The storage sub-system 3 receives the differential data and the write position information, and stores the differential data in its logical volume (third storage resource) based on the write position information. As a result, synchronization can be obtained between the contents of the logical volume (second storage resource) of the storage sub-system 2 and the contents of the logical volume (third storage resource) of the storage sub-system 3. The asynchronous transfer from the storage sub-system 2 to the storage sub-system 3 is then begun. The operation state at this time is shown in FIG. 23.

When the data has been written from the host to the storage sub-system 1 connected thereto, and when synchronization is obtained between the storage sub-systems 1 and 2, the copying of data from the storage sub-system 1 to the storage sub-system 2 is changed to the copying of data from the storage sub-system 2 to the storage sub-system 1. That is, since the operation is switched while the data are synchronized, an extra process, such as the copying of differential data, is not required.

Following this, the job performed by the host connected to the storage sub-system 1 is transferred by the host connected to the storage sub-system 2. When the synchronous transfer copying of data from the storage sub-system 2 to the storage sub-system 3 is begun, the operation in the normal state in FIG. 24 is resumed.

Through the above processing, the switching from the temporary operation to the normal operation is completed.

<Another Blockage Removal Method>

A variation of the blockage removal method will now be explained.

When the storage sub-system 1 breaks down in the multi-hop system shown in FIG. 25 (FIG. 25A), the sub-host is connected to the storage sub-system 2, and transfers the job of the host connected to the storage sub-system 1. It should be noted that the operation using the asynchronous transfer is performed between the storage sub-systems 2 and 3 (FIG. 25B).

When the storage sub-system 1 is recovered, first, all the data in the storage sub-system 2 is copied to the storage sub-system 1, and the job of the sub-host is transferred by the host connected to the storage sub-system 1. In the above described manner, the data transfer direction is reversed between the storage sub-systems 1 and 2, and the normal operation is resumed (FIG. 25C).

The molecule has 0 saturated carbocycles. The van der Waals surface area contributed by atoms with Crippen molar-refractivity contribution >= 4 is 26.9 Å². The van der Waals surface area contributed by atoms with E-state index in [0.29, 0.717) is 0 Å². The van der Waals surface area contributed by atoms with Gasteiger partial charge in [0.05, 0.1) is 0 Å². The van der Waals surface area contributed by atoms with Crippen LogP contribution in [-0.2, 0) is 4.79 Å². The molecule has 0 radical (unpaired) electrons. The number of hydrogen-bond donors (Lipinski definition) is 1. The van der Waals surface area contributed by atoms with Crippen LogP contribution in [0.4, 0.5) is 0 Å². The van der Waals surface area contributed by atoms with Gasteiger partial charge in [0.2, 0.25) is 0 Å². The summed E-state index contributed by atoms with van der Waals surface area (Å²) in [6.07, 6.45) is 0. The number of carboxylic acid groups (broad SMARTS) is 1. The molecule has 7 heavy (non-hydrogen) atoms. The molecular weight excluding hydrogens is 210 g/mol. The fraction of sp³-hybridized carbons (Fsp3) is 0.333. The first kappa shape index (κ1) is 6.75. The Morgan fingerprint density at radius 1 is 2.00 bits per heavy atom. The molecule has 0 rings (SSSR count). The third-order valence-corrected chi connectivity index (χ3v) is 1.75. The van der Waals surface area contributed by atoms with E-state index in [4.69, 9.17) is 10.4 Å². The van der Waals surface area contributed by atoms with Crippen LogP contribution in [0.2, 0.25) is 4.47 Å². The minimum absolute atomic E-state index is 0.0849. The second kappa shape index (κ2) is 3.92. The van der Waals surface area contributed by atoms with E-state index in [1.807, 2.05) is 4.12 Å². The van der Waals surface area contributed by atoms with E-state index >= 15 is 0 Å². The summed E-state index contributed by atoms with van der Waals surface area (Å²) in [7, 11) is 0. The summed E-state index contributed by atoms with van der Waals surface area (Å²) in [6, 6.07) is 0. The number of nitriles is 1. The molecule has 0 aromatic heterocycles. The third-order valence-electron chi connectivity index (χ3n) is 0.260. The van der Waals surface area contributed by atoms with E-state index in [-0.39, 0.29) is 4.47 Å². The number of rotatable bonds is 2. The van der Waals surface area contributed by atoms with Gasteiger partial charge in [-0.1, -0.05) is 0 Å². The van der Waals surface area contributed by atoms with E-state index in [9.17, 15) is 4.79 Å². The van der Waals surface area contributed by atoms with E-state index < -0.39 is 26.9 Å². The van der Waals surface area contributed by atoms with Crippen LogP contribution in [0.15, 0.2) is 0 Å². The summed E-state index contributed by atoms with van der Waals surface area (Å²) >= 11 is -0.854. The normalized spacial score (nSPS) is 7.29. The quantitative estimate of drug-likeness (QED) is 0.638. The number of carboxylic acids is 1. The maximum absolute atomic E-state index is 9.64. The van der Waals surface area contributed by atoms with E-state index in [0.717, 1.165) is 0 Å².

When a blockage has occurred in the storage sub-system 3 in the multi-hop system in FIG. 26 (FIG. 26A), the storage sub-system 3 is recovered, all the data is copied from the storage sub-system 2 to the storage sub-system 3 to obtain synchronization between the data in the storage sub-systems 2 and 3, and the normal operation is resumed by performing the synchronous transfer copying of data from the storage sub-system 1 to the storage sub-system 2, and by the asynchronous transfer copying of data from the storage sub-system 2 to the storage sub-system 3 (FIG. 26B).

When a blockage has occurred in the storage sub-system 1 in the multi-copy system in FIG. 27 (FIG. 27A), the storage sub-system 1 is recovered, all the data is copied from the storage sub-system 1 to the storage sub-system 1 to obtain synchronization between the data in storage sub-systems 1 and 2, and the normal operation is resumed by performing synchronous transfer copying of data from the storage sub-system 2 to the storage sub-system 1 and by performing asynchronous transfer copying of data from the storage sub-system 2 to the storage sub-system 3 (FIG. 27B).

When a blockage has occurred in the storage sub-system 3 in the multi-copy system in FIG. 28 (FIG. 28A), the storage sub-system 3 is recovered, and all the data is copied from the storage sub-system 2 to the storage sub-system 3 to obtain synchronization between the data in the storage sub-systems 2 and 3, and the normal operation is resumed by performing the synchronous transfer copying of data from the storage sub-system 2 to the storage sub-system 1 and by performing the asynchronous transfer copying of data from the storage sub-system 2 to the storage sub-system 3 (FIG. 28B).

<Management of Write Position Information at a Copy Source and a Copy Destination>

For the transmission of data among the storage sub-systems, the data transmission source and destination and the use of the synchronous transfer or the asynchronous transfer method is designated in various forms depending on the system configuration; for example, for this designation an operator may manipulate each storage sub-system (in this case, when a specific storage sub-system can not be used due to a blockage, a storage sub-system, as the next data transmission source, and a storage sub-system, as the next transmission destination, are registered in advance when the system is arranged), or a system attached to a storage sub-system may automatically perform the designation.